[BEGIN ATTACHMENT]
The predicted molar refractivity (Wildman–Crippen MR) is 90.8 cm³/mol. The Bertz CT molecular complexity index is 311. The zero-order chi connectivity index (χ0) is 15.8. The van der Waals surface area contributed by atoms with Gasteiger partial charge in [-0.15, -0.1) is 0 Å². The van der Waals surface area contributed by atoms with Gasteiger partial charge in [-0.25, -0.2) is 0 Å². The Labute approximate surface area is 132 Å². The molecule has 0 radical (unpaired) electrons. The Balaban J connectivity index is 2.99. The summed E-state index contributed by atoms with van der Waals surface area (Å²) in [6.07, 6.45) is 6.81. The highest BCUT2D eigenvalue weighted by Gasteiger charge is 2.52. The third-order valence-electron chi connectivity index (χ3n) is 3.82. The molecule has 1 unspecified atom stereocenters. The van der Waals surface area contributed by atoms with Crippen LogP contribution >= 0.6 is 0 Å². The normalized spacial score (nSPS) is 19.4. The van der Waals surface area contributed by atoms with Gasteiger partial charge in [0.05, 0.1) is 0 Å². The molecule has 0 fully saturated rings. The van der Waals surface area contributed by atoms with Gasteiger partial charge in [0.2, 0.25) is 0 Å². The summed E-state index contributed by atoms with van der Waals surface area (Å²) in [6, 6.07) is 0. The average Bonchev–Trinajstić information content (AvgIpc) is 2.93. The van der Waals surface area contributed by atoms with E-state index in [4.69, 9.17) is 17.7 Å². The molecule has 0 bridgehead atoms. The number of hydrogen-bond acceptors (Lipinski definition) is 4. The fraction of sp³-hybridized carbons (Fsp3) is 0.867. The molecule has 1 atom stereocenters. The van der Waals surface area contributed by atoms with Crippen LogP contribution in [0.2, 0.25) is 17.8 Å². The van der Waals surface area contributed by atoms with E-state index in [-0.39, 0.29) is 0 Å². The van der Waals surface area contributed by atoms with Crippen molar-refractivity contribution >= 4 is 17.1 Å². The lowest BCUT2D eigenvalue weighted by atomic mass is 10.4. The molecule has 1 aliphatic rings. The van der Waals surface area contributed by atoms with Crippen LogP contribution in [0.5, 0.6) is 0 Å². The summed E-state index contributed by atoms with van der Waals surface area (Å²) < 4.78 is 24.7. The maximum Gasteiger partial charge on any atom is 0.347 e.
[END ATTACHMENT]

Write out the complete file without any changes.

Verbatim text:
The predicted molar refractivity (Wildman–Crippen MR) is 90.8 cm³/mol. The Bertz CT molecular complexity index is 311. The zero-order chi connectivity index (χ0) is 15.8. The van der Waals surface area contributed by atoms with Gasteiger partial charge in [-0.15, -0.1) is 0 Å². The van der Waals surface area contributed by atoms with Gasteiger partial charge in [-0.25, -0.2) is 0 Å². The Labute approximate surface area is 132 Å². The molecule has 0 radical (unpaired) electrons. The Balaban J connectivity index is 2.99. The summed E-state index contributed by atoms with van der Waals surface area (Å²) in [6.07, 6.45) is 6.81. The highest BCUT2D eigenvalue weighted by Gasteiger charge is 2.52. The third-order valence-electron chi connectivity index (χ3n) is 3.82. The molecule has 1 unspecified atom stereocenters. The van der Waals surface area contributed by atoms with Crippen LogP contribution >= 0.6 is 0 Å². The normalized spacial score (nSPS) is 19.4. The van der Waals surface area contributed by atoms with Gasteiger partial charge in [0.05, 0.1) is 0 Å². The molecule has 0 fully saturated rings. The van der Waals surface area contributed by atoms with Gasteiger partial charge in [0.2, 0.25) is 0 Å². The summed E-state index contributed by atoms with van der Waals surface area (Å²) in [6, 6.07) is 0. The average Bonchev–Trinajstić information content (AvgIpc) is 2.93. The van der Waals surface area contributed by atoms with E-state index in [4.69, 9.17) is 17.7 Å². The molecule has 0 bridgehead atoms. The number of hydrogen-bond acceptors (Lipinski definition) is 4. The fraction of sp³-hybridized carbons (Fsp3) is 0.867. The molecule has 1 atom stereocenters. The van der Waals surface area contributed by atoms with Crippen LogP contribution in [0.2, 0.25) is 17.8 Å². The van der Waals surface area contributed by atoms with E-state index in [-0.39, 0.29) is 0 Å². The van der Waals surface area contributed by atoms with Crippen molar-refractivity contribution >= 4 is 17.1 Å². The lowest BCUT2D eigenvalue weighted by atomic mass is 10.4. The molecule has 1 aliphatic rings. The van der Waals surface area contributed by atoms with Crippen LogP contribution in [0.5, 0.6) is 0 Å². The summed E-state index contributed by atoms with van der Waals surface area (Å²) < 4.78 is 24.7. The maximum Gasteiger partial charge on any atom is 0.347 e.